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Job 15:20

    Job 15:20 Translations

    King James Version (KJV)

    The wicked man travaileth with pain all his days, and the number of years is hidden to the oppressor.

    American King James Version (AKJV)

    The wicked man travails with pain all his days, and the number of years is hidden to the oppressor.

    American Standard Version (ASV)

    The wicked man travaileth with pain all his days, Even the number of years that are laid up for the oppressor.

    Basic English Translation (BBE)

    The evil man is in pain all his days, and the number of the years stored up for the cruel is small.

    Webster's Revision

    The wicked man travaileth with pain all his days, Even the number of years that are laid up for the oppressor.

    World English Bible

    the wicked man writhes in pain all his days, even the number of years that are laid up for the oppressor.

    English Revised Version (ERV)

    The wicked man travaileth with pain all his days, even the number of years that are laid up for the oppressor.

    Clarke's Commentary on Job 15:20

    The wicked man travaileth with pain - This is a most forcible truth: a life of sin is a life of misery; and he that Will sin Must suffer. One of the Targums gives it a strange turn: - "All the days of the ungodly Esau, he was expected to repent, but he did not repent; and the number of years was hidden from the sturdy Ishmael." The sense of the original, מתחולל mithcholel, is he torments himself: he is a true heautontimoreumenos, or self-tormentor; and he alone is author of his own sufferings, and of his own ruin.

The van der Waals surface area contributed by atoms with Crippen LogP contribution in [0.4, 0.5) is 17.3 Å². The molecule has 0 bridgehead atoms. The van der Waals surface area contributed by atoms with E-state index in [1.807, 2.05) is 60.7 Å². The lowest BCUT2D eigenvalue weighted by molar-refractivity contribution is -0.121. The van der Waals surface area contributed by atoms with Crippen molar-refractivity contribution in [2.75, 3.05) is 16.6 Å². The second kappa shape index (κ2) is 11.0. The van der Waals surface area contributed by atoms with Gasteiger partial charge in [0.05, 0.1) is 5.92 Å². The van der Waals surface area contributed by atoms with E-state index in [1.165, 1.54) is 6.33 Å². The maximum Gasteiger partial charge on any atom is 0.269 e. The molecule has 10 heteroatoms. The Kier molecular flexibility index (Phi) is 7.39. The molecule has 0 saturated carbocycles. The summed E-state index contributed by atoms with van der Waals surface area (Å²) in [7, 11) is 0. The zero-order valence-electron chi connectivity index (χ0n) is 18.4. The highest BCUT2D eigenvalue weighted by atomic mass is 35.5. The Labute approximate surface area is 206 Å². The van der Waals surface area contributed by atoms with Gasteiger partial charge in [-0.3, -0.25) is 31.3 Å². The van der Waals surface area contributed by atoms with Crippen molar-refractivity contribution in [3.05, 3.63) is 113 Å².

Barnes' Notes on Job 15:20

    Travaileth with pain - That is, his sorrows are like the pains of parturition. Eliphaz means to say that he is a constant sufferer.

    All his days - It seems difficult to see how they could have ever formed this universal maxim. It is certainly not literally true now; nor was it ever. But in order to convey the doctrine that the wicked would be punished in as pointed and striking a manner as possible, it was made to assume this universal form - meaning that the life of the wicked would be miserable. There is some reason to think that this and what follows to the close of the chapter, is an ancient fragment which Eliphaz rehearses as containing the sentiments of a purer age of the world.

    And the number of years is hidden to the oppressor - Wemyss renders this, "and a reckoning of years is laid up for the violent." So, also, Dr. Good. The Vulgate renders it, "and the number of the years of his tyranny is uncertain." Rosenmuller, Cocceius, Drusius, and some others suppose that there should be understood here and repeated the clause occurring in the first hemistich, and that it means, "and in the number of years which are laid up for the violent man, he is tortured with pain." Luther renders it, "and to a tyrant is the number of his years concealed." It is difficult to tell what the passage means. To me, the most probable interpretation is one which I have not met with in any of the books which I have consulted, and which may be thus expressed," the wicked man will be tormented all his days." To one who is an oppressor or tyrant, the number of his years is hidden. He has no security of life. He cannot calculate with any certainty on its continuance. The end is hid. A righteous man may make some calculation, and can see the probable end of his days. He may expect to see an honored old age. But tyrants are so often cut down suddenly; they so frequently perish by assassination, and robbers are so often unexpectedly overcome, that there is no calculation which can be formed in respect to the termination of their course. Their end is hid. They die suddenly and disappear. This suits the connection; and the sentiment is, in the main, in accordance with facts as they occur.
    Book: Job